A Postage Stamp on the Constitution Accidentally Honoring Living People
U.S. postage stamps often portray people, but they’re supposed to be dead first. That’s in the official “criteria” (criteria 4 and 5). But mistakes have slipped through. One in was for women’s right to vote, commemorating an anniversary of the Constitutional amendment putting it into nationwide law. It had a picture illustrating females holding a demonstration while wearing white frilly dresses, like women wore long ago. It made a lot of historical sense.
It's also nice that a rally, a march or walk for a cause, a demonstration, a speak-out, or something even more creative is acknowledged as part of the political process that gets a law promulgated. Freedom of assembly, protected in the First Amendment, is one way for nobodies to have an effect on the people in charge. And someone took a photograph.
The problem was that it was a combination of photographs and one was from , not so old. The women in the latter photo were likely young, not older. When modern demonstrations for women’s rights were organized, organizers often asked that women participating wear white, to remind observers how old was the demand for women’s rights. Doubtless, many demonstrators reinforced the theme by including frills in what they wore, to help emphasize how long women have wanted the vote. A modern demo would not have been seeking a right to vote, but the 1976 demo was for the closely-related purpose of supporting the Equal Rights Amendment. White and frills may have been chosen to appeal to the public and the media.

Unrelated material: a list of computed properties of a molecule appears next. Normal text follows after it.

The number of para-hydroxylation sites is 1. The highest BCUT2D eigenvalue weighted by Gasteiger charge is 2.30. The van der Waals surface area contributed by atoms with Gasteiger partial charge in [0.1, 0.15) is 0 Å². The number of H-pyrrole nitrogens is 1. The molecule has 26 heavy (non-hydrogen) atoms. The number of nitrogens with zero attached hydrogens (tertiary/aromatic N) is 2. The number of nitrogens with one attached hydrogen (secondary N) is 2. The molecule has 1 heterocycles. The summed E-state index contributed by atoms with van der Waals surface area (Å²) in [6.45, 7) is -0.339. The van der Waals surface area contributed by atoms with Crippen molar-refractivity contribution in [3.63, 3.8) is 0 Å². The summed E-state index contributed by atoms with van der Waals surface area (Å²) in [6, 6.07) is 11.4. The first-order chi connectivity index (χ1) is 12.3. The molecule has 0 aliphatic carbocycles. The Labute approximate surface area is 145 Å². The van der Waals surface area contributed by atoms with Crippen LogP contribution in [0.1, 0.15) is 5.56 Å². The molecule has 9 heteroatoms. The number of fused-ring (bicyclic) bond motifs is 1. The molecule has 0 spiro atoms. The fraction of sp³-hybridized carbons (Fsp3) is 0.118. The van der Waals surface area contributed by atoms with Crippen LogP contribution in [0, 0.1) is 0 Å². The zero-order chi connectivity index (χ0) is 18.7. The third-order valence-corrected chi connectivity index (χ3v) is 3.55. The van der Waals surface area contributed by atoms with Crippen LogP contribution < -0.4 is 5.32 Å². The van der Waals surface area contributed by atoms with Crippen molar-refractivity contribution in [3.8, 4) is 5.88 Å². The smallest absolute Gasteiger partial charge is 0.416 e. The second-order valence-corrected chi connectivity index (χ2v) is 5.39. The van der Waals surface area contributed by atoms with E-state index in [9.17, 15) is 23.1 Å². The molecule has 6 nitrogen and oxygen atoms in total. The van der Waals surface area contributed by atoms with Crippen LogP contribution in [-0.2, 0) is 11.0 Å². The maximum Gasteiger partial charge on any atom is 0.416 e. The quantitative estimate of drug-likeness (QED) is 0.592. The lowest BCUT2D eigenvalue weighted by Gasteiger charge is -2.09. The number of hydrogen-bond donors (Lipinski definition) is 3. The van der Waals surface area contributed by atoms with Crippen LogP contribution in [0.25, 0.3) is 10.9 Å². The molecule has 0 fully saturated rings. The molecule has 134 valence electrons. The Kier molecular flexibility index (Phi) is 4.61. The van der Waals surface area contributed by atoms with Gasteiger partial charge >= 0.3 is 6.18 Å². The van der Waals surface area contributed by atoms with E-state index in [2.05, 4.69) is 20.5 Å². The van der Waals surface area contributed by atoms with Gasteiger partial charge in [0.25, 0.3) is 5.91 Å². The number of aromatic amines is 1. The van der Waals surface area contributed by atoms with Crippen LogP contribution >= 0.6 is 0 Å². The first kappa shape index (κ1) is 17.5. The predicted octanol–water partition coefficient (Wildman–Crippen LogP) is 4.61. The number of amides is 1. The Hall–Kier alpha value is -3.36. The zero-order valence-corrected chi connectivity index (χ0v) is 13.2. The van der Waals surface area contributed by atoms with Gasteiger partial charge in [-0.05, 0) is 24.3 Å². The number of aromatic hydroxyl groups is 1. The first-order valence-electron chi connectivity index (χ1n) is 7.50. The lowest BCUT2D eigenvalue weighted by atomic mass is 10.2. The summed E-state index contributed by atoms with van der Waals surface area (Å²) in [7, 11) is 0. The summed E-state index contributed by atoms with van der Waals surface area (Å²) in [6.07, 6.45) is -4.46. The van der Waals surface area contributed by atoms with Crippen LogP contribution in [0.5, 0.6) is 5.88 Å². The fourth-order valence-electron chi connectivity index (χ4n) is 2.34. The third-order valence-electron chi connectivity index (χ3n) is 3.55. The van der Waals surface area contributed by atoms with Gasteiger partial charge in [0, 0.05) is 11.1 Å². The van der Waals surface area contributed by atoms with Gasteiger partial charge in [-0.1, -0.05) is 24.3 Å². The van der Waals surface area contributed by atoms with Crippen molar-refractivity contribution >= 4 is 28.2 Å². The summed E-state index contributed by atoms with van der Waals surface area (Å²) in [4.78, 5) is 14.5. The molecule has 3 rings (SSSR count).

I don’t know how many cameras there were in but by there were plenty of recent photographs. The stamp designer, April Greiman, evidently got one. I don’t know who thought the photo was old but likely someone thought so, maybe someone at the Postal Service who was in charge of approving the design.
A young person in a photo that was new in is almost certainly still alive in (and, by the way, today). They’re not dead yet. So, someone goofed and it wasn’t anyone in the picture. (The odds that anyone in the picture also designed the stamp or approved it are close enough to zero to ignore. We can deduce statistically that the boo-boo was someone else’s.)
Recognition of who’s on the stamp is still possible. I don’t know the names of the pictured demonstrators. I don’t know where the photo came from. I asked NOW somewhere in Illinois and they liked the stamp, but they didn’t have more information.
If it’s not a big legal issue anymore except as herstory, it could be a philatelic one. Philatelists, stamp collectors, study these things to a depth of detail that I have found amazing, but I don’t know if they studied this issue. If they did, it was probably published in print and not on the Internet. A lot of stamp collectors are older people who have interests other than studying computers. They have journals, newsletters, meetings, exhibits, and gold medals that reflect their knowledge. They have lots of knowledge. They remember how many holes are on the edge of a stamp, and, on a single stamp, those are half-holes. When one stamp was issued on two kinds of paper, they collect both. They use magnifying glasses, ultraviolet lamps, tweezers, and a chemical or two. They treat mistakes like a mousetrap treats mice. They know who various designers are. Some collector doubtless has researched this mistake. Maybe some collector figured out who got accidentally honored on the stamp while still living.
I hope someone tells the women.